All of these arias were written for virtuoso singers at the height of their powers. Here we had mostly young singers working with enthusiasm and talent and generally getting by. They were here for the arias and I very much wondered how much work the recitative had had – I wasn’t sure how many of them understood or cared about what they understood what they were singing; it all moved slowly, undramatically.

The best impressions were made by Emilie Renaud as the second role of Arbace and by Christopher Jacklin as Cesare. Both appeared to understand what they were singing, enjoyed communicating it and sang very well. Renaud’s arias may be less flashy but she sang them with a rich, communicative, sincerity. Jacklin’s required some pretty fiendish coloratura and he did a remarkably fine job of them.

As Marzia, Erica Eloff seemed rather cool but sang stylishly – particularly the fiendish final aria from Vinci’s Artaserse. Christina Gansch was rather anonymous as Emilia.

Catone was meant to be sung by Andrew Watts, but he was ill. In the circumstances we have to be grateful to Christopher Robson for stepping in at short notice to undertake what must have been entirely unfamiliar music. I’ll leave it at that.

Tom Foster conducted fluidly and keeping the show moving. He struck me as having a real feel for this sort of music and his orchestra played pretty well for him.

I wouldn’t rush back to see this piece again but I’m grateful for the opportunity to get to experience it and I may well search out some CDs of the arias.

Fascinating Furioso

14 Mar

Donizetti’s Il furioso all’ isola di San Domingo had its first professional performance in the UK in living memory at the Hackney Empire on 12th March by the wonderful English Touring Opera. The way in which this company mixes the popular with the worthwhile rarities is a source of constant amazement to me  Normally, this sort of piece would be the preserve of students or, possibly, an Opera Rara concert.  Here was a full staging with a really good cast.  My only query was over whether they needed to use the rather gawky title of The Wild Man of the West Indies.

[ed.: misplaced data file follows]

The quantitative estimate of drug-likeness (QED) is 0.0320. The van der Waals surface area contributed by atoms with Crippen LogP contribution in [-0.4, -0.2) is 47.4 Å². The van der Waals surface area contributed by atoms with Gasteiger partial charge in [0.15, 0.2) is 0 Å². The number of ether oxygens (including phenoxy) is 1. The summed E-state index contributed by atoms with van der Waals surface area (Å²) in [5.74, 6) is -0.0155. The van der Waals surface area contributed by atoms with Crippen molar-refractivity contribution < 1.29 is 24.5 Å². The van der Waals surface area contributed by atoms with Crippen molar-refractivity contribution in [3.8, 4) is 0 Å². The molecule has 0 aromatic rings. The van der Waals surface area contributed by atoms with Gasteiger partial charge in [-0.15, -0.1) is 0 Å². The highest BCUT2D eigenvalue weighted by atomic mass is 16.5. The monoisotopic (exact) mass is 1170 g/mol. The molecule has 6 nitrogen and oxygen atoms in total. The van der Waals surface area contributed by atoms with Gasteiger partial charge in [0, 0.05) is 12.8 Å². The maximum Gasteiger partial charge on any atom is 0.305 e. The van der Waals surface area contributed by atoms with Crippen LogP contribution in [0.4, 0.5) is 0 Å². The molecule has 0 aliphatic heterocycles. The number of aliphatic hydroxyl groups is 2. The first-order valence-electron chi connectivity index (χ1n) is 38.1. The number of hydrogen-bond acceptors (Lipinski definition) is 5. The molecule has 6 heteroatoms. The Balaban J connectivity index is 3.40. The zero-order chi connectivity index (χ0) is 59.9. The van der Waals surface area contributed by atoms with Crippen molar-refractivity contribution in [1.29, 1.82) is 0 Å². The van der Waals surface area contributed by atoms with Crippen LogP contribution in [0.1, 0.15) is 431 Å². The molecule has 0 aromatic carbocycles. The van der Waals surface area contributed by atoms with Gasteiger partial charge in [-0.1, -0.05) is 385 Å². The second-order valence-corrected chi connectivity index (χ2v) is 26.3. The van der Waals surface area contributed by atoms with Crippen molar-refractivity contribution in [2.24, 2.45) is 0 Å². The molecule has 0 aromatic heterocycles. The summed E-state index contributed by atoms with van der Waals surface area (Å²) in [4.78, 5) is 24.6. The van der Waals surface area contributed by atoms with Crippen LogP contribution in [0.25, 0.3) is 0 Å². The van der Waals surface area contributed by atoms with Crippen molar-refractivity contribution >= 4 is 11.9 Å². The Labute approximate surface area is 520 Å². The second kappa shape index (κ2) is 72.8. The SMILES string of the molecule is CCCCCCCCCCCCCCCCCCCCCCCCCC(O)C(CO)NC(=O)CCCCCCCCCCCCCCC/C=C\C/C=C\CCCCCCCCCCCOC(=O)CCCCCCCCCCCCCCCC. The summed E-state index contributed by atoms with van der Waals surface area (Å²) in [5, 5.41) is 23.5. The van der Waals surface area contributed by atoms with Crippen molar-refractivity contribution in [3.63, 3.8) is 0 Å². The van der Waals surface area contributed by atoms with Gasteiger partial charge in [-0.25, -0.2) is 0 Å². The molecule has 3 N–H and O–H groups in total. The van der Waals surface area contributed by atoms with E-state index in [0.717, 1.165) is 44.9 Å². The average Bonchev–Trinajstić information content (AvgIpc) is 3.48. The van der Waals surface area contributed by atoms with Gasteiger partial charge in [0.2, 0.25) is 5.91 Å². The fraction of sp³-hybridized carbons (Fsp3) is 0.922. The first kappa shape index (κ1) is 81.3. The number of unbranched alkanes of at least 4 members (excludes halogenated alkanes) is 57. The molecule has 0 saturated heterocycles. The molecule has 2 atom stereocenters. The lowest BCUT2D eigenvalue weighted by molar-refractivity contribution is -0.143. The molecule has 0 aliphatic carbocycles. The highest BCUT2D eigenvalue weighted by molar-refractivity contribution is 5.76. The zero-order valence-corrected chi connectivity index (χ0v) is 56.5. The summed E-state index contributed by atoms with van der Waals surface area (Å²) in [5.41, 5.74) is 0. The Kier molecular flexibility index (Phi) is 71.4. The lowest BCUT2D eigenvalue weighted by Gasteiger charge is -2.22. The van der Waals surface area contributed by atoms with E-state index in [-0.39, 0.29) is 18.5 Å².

It isn’t a neglected masterpiece, but the joy of the Donizetti revival is that it has shown how much worthwhile work there is that we don’t get to see and what a serious composer he is.  What struck me was the sense that Donizetti was still, 43 operas on, experimenting or at least approaching each with an open mind to their challenges. This wasn’t a simple soprano/tenor/baritone piece but a six hander of interesting characters in an opera about madness and reconciliation. Not everything in the opera works, but there is enough of value to make it well worth the occasional revival.

A particular joy was watching it blind, so to speak. I hadn’t looked up the plot beforehand nor tried to hear any of the music. Moreover, the lighting in the auditorium was too dim for me to read the plot so I was following it as it happened and I didn’t know how it would end. I recommend it to you, particularly now that surtitles help you follow the story. You appreciate the way in which Donizetti handled the work and how far it is not your cliched Italian semiseria opera.

It’s set on a plantation. A mad man is terrorising the neighbourhood. He turns out to be Cardenio who has run away from his wife after finding that she has been unfaithful. Donizetti and Ferretti (who did the libretto for Cenerentola) convey the madness really well and Cardenio strikes me as a plum role for a decent baritone – Michaels-Moore, Keenlyside, Lucic, Hvorsostovky would have a marvellous time with this. A woman is shipwrecked and there are absolutely no prizes for guessing that she turns out to be Cardenio’s wife, Eleonora. What I wasn’t particularly expecting was his brother to turn up also. He has two challenging arias and a fairly minimal role in the drama. You sense that he was added because (a) they needed a tenor in there somewhere and (b) to pad the story out. Of course everyone gets to meet for a rather splendid Act I finale (the sextet may not be quite Lucia standard, but it’s very good). In Act II the question is simply over whether or not the two will get back together or not. I won’t spoil the surprise.

The plum roles are Cardenio, Eleonora and Fernando, the brother, but there is a good second soprano role for Marcella, the plantation superviser’s daughter (Donna Bateman was excellent), for Bartolomeo, her father (Njabulu Madala – very promising and a good Donizetti style), and his slave Kaidama (Peter Braithwaite, likewise excellent in a Pedrillo sort of part).

Craig Smith sang Cardenio – sympathetic, intelligent, really stylish and making me wish that I’d seen his Boccanegra. Maybe a native Italian might have got more out of the language and a slightly more refulgent voice could have had more fun wiht the music.  It worked in the lovely intimacy of the Hackney Empire and he created a moving, believable figure with cultured, intelligent singing. Donizetti’s view of madness his is reminiscent of Shakespeare’s in King Lear – simply being unaware of where he is and who he is with, obsessing on the past.  As Elleonora, Sally Silver made an appealing penitent heroine, well in command of the music and managing the coloratura with aplomb. Nicholas Sherratt sounded great as Fernando – his slightly reedy voice works well in this repertory and he has the top notes, of which there are many. The chorus of 11 did an excellent job.